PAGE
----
Client v. Metropolitan Life Insurance Co.

The court awarded our client long-term disability benefits due to multiple conditions, including fibromyalgia and depression, and later, the court ordered MetLife to retroactively reinstate various additional benefits and pay our client pre-judgment interest.

Our client worked as a senior auditor until she became disabled from fibromyalgia, chronic pain, and other conditions, including depression. She filed a claim for disability benefits under the plan that was provided by her employer and administered by MetLife. 

MetLife approved our client’s claim for short-term disability benefits but later denied her requests for long-term disability benefits. This, we argued, was arbitrary and capricious, because our client had documentation from six treating doctors supporting the presence of disabling symptoms stemming from her fibromyalgia and depression, among other conditions.

The court agreed with us that MetLife’s decision was arbitrary and capricious. First, the court noted that “all of MetLife’s denials were based on a lack of objective evidence of disability,” yet MetLife chose to rely on doctors who formed their opinions about our client’s disabilities without an in-person examination instead of relying on our client’s treating physicians. Furthermore, MetLife did not use its right under the plan to select a doctor to examine our client physically. It made little sense for MetLife to claim there was insufficient evidence of our client’s disability, but at the same time, fail to pursue methods of obtaining more objective, physical evidence that were available to it. 

Next, the court noted that one of our client’s main disabilities – fibromyalgia – is uniquely difficult to measure objectively. The Sixth Circuit has affirmed this fact multiple times in previous cases and in those cases, it addressed problematic actions that a plan administrator should avoid when assessing fibromyalgia. For example, it is more likely that a plan administrator’s decision is arbitrary and capricious when it chooses not to account for the effects of medications on a person’s disability status or chooses not to conduct an in-person examination, especially if the plan administrator is also making credibility determinations regarding an individual’s subjective complaints of pain. MetLife made all of those errors.

Therefore, the court concluded that our client was “totally disabled as defined by the Plan and that MetLife’s conclusion that [our client was] not disabled was arbitrary and capricious.” As a result, our client was entitled to benefits.

After helping our client win her ERISA long-term disability benefits, we filed motions seeking retroactive payment of our client’s long-term disability payments, an order of collateral benefits listed in the plan, and additional damages resulting from MetLife’s arbitrary and capricious denial of our client’s disability benefits. The court granted our requests.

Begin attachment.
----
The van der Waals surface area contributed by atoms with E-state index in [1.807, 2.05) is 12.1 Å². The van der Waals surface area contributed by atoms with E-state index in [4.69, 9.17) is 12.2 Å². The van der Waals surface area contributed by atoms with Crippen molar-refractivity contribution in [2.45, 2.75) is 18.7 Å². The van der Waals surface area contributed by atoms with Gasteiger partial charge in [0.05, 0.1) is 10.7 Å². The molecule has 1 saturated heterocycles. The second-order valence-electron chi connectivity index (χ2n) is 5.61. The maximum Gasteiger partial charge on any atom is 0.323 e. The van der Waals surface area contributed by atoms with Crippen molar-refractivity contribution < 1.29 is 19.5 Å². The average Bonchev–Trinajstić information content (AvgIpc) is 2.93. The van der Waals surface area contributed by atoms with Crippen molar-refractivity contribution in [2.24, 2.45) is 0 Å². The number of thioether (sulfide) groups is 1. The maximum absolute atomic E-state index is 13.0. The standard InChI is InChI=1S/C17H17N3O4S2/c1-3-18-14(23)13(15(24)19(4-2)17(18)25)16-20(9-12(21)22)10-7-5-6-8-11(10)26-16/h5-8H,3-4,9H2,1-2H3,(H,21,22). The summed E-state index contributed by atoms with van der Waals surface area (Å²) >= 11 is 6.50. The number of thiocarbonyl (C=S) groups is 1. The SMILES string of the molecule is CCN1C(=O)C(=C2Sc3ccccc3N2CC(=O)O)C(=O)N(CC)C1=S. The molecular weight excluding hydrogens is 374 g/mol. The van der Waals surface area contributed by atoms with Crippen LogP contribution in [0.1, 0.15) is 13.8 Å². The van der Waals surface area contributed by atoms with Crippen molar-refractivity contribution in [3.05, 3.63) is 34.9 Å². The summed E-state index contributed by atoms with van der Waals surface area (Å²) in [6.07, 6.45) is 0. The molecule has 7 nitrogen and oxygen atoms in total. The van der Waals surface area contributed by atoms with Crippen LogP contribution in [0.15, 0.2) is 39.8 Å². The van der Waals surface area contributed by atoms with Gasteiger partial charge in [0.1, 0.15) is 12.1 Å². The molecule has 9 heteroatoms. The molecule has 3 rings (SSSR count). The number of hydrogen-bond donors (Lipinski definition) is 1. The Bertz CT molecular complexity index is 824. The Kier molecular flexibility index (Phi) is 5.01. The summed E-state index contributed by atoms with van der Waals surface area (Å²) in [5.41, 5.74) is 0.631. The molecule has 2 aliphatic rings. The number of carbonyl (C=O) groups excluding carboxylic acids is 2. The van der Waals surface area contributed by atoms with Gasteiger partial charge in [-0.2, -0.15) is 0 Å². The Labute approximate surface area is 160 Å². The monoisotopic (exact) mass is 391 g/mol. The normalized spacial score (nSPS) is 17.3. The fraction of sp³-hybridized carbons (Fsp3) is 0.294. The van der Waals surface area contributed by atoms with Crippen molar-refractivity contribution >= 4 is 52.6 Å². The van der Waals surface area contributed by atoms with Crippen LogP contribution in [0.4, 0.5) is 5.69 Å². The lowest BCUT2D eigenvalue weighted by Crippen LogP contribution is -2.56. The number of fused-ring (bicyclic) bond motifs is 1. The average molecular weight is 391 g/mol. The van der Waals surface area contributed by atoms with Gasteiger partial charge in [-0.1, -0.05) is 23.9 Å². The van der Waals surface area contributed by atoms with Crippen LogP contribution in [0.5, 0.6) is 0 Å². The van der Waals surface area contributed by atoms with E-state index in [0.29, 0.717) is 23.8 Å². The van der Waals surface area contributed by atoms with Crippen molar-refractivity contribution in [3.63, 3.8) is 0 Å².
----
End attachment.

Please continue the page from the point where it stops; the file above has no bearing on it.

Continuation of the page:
First, the court noted that when a plan administrator engages in an arbitrary and capricious review of the medical record, the insured individual should receive retroactive benefits without a remand. MetLife’s review of our client’s claim was, in fact arbitrary and capricious, so the court rejected MetLife’s request for a remand and awarded our client retroactive benefits. The court concluded that MetLife “erred in denying [our client’s] claim, and [MetLife] should bear the burden of that error.”

Next, the court recognized that MetLife’s denial of our client’s claim caused her to lose various “collateral benefits.” For example, had she been properly found disabled, she would have been entitled to continued health insurance premiums through her employer; instead she had to pay for her health insurance. She also had to pay life insurance premiums after her disability and accept a reduction in her life insurance policy amount from $210,000 to $140,000. 

Because she would have had that insurance coverage if MetLife had found her disabled, the court agreed with us that our client was entitled to reimbursements of these amounts as well as the option to reinstate her original pension retirement eligibility by repaying the early retirement pension payments she had received. 

MetLife attempted to argue that these benefits were consequential damages, for which ERISA does not allow recovery, but the court rejected that argument, finding that our client was entitled to the benefits directly under the plan. Again, the court asserted that our client “should not be denied any benefits available under the Plan because of [MetLife’s] error.”

Finally, we successfully fought for pre-judgment interest for our client. She was forced to go without the disability payments she was entitled to during the litigation process. As such, the court found it appropriate to award pre-judgment interest on the payments our client should have received.


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